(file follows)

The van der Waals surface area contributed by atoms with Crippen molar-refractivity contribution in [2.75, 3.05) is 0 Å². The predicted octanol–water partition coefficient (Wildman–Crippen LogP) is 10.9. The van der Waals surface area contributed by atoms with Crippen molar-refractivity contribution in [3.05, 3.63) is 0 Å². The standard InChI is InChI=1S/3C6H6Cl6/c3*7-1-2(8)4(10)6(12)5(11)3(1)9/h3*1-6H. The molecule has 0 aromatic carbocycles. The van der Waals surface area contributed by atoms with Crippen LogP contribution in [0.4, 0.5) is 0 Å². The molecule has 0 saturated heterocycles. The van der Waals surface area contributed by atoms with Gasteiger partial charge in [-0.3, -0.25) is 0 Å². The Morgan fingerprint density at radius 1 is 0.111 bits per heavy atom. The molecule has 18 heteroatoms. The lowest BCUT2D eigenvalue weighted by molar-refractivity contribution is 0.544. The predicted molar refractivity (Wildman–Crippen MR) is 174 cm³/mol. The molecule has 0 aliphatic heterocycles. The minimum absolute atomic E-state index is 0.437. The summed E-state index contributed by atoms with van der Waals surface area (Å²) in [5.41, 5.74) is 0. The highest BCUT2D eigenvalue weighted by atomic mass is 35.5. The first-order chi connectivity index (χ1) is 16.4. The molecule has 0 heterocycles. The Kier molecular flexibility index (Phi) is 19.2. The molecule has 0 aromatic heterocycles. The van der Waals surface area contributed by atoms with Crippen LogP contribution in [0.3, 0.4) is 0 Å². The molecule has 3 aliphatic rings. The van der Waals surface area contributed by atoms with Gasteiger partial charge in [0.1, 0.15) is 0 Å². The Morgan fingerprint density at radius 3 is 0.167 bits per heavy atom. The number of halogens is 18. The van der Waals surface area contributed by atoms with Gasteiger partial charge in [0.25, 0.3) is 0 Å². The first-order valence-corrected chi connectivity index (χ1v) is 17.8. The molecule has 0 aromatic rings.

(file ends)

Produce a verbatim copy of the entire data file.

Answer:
The van der Waals surface area contributed by atoms with Crippen molar-refractivity contribution in [2.75, 3.05) is 0 Å². The predicted octanol–water partition coefficient (Wildman–Crippen LogP) is 10.9. The van der Waals surface area contributed by atoms with Crippen molar-refractivity contribution in [3.05, 3.63) is 0 Å². The standard InChI is InChI=1S/3C6H6Cl6/c3*7-1-2(8)4(10)6(12)5(11)3(1)9/h3*1-6H. The molecule has 0 aromatic carbocycles. The van der Waals surface area contributed by atoms with Crippen LogP contribution in [0.4, 0.5) is 0 Å². The molecule has 0 saturated heterocycles. The van der Waals surface area contributed by atoms with Gasteiger partial charge in [-0.3, -0.25) is 0 Å². The Morgan fingerprint density at radius 1 is 0.111 bits per heavy atom. The molecule has 18 heteroatoms. The lowest BCUT2D eigenvalue weighted by molar-refractivity contribution is 0.544. The predicted molar refractivity (Wildman–Crippen MR) is 174 cm³/mol. The molecule has 0 aliphatic heterocycles. The minimum absolute atomic E-state index is 0.437. The summed E-state index contributed by atoms with van der Waals surface area (Å²) in [5.41, 5.74) is 0. The highest BCUT2D eigenvalue weighted by atomic mass is 35.5. The first-order chi connectivity index (χ1) is 16.4. The molecule has 0 heterocycles. The Kier molecular flexibility index (Phi) is 19.2. The molecule has 0 aromatic heterocycles. The van der Waals surface area contributed by atoms with Crippen LogP contribution in [0.3, 0.4) is 0 Å². The molecule has 3 aliphatic rings. The van der Waals surface area contributed by atoms with Gasteiger partial charge in [0.1, 0.15) is 0 Å². The Morgan fingerprint density at radius 3 is 0.167 bits per heavy atom. The number of halogens is 18. The van der Waals surface area contributed by atoms with Gasteiger partial charge in [0.25, 0.3) is 0 Å². The first-order valence-corrected chi connectivity index (χ1v) is 17.8. The molecule has 0 aromatic rings.